Yellow fever epidemic - 1870s

Extensive yellow fever epidemics in the 1870s (1873, 1878 and 1879) devastated the city. It was reported that such terror gripped the town in August 1878 that fleeing families "left their houses with the doors wide open and silver standing on the sideboards." At that time it was not understood that this fatal disease was carried by a mosquito vector, so public health measures were unsuccessful. So many died or fled the epidemics that in 1879 Memphis lost its city charter, and until 1893 Memphis was governed as merely a taxing district. [cite web
last = Harkins
first = John E.
title = Memphis
publisher = Tennessee Encyclopedia of History and Culture
url = http://tennesseeencyclopedia.net/imagegallery.php?EntryID=M069

Eventually improvements in sanitation removed the breeding grounds of the mosquito vector. Then, in 1887, a source of abundant and pure artesian water was found beneath the city, [cite news
title = The Water Supply of Memphis
publisher = New York Times
date = 1890-04-27
url = http://query.nytimes.com/gst/abstract.html?res=9D01E6D61539E033A25754C2A9629C94619ED7CF
accessdate =
] and in 1892 the first Mississippi River bridge at Memphis opened. As a result the city again began to prosper. In 1897, Memphis' pyramid-shaped pavilion was conspicuous at the Tennessee Centennial exposition.

20th century

Until the 1950s

The Memphis Park and Parkway System including Overton Park and M.L. King Riverside Park was designed as a comprehensive plan by landscape architect George Kessler at the beginning of the 20th Century. [cite web
last = Hopkins
first = John Linn
coauthors = Oates, Marsha R.
title = Memphis Park and Parkway System
publisher = Tennessee Encyclopedia of History and Culture
url = http://tennesseeencyclopedia.net/imagegallery.php?EntryID=M077
accessdate = 2007-05-28

Memphis grew into the world's largest spot cotton market (over 40% of the nation's crop was traded here) and the world's largest hardwood lumber market. Into the 1950s, it was the world's largest mule market.

From the 1910s to the 1950s, Memphis was a hotbed of machine politics under the direction of E. H. "Boss" Crump. During the Crump era, Memphis developed an extensive network of parks and public works as part of the national City Beautiful Movement.

Clarence Saunders, a Memphis inventor and entrepreneur, opened the first self-service grocery store in 1916 and founded the first supermarket chain, Piggly Wiggly. Saunders, who became very wealthy from these ventures, lost his fortune due to stock manipulations by Wall Street "bears", and was forced to sell his partly-completed Memphis mansion, dubbed the Pink Palace. The Pink Palace eventually became the City's historical and natural history museum. Other parts of the Saunders estate became the site of an upscale residential development, Chickasaw Gardens.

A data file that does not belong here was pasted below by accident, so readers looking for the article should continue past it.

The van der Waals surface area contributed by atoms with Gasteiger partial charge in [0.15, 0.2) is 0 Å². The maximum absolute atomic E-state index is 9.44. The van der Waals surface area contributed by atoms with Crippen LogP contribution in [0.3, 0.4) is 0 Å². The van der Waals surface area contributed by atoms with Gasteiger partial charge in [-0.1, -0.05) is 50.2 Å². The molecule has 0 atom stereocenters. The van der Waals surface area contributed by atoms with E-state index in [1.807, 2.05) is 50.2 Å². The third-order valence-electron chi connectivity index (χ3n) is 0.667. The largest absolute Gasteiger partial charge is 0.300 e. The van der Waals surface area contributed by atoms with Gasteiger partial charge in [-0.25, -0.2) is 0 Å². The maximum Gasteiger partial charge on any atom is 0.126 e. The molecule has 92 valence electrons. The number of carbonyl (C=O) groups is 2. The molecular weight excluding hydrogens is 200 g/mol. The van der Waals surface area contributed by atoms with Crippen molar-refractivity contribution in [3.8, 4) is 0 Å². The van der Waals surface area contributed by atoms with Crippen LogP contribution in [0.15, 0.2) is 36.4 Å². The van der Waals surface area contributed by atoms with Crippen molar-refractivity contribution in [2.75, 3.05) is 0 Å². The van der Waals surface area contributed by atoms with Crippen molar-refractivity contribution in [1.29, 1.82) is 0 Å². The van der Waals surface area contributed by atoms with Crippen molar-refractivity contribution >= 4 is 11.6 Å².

The storied Peabody Hotel opened in 1923 and became a symbol of upper-class Southern elegance. In 1935, a Mississippi author wrote, "The Mississippi Delta begins in the lobby of the Peabody and ends on Catfish Row in Vicksburg. The Peabody is the Paris Ritz, the Cairo Shepheard's, the London Savoy of this section. If you stand near its fountain in the middle of the lobby, where ducks waddle and turtles drowse, ultimately you will see everybody who is anybody in the Delta." [Quoted from "God Shakes Creation" by David Cohn (1935) in Schmidt, W.E. "Memphis' Grand Hotel." New York Times, October 5, 1986.]

Post-War Era - 1950s

The first national motel chain, Holiday Inn, was founded in Memphis by Kemmons Wilson in 1952. His first inn was located in Berclair near the city limit on Summer Avenue, then the main highway to Nashville, Tennessee.cite book
last = Dye
first = Robert W.
title = Shelby County (Images of America)
publisher = Arcadia Publishing
year = 2005
pages = 128
isbn = 0738541923



St. Jude Children's Research Hospital opened in 1962, the result of tireless fundraising efforts by the entertainer Danny Thomas. St. Jude's specializes in the study and treatment of catastrophic diseases affecting children, especially leukemia and other childhood cancers, AIDS, sickle cell disease, and inherited immune disorders.

Recent History

FedEx Corporation (originally, "Federal Express") was founded in Little Rock, Arkansas in 1971, but moved to Memphis in 1973 to take advantage of the more extensive airport facilities. Memphis became the major hub of operations for FedEx and as a result the Memphis International Airport became the largest airfreight terminal in the world.

Cultural history

Memphis is well known for its cultural contributions to the identity of the American south.

Col. Henry Van Pelt began publishing "The Appeal" newspaper, ancestor of today's "Commercial Appeal" in a wooden shack along the Wolf River in 1841. A pro-Confederacy newspaper, "The Appeal" moved frequently during the Civil War to avoid capture by Union forces. The Commercial Appeal was awarded a Pulitzer Prize in 1923 for its coverage of, and editorial opposition to, the activities of the Ku Klux Klan. [ [http://www.commercialappeal.com/news/2003/Oct/17/the-commercial-appeal-a-history/ The Commercial Appeal: A history] ]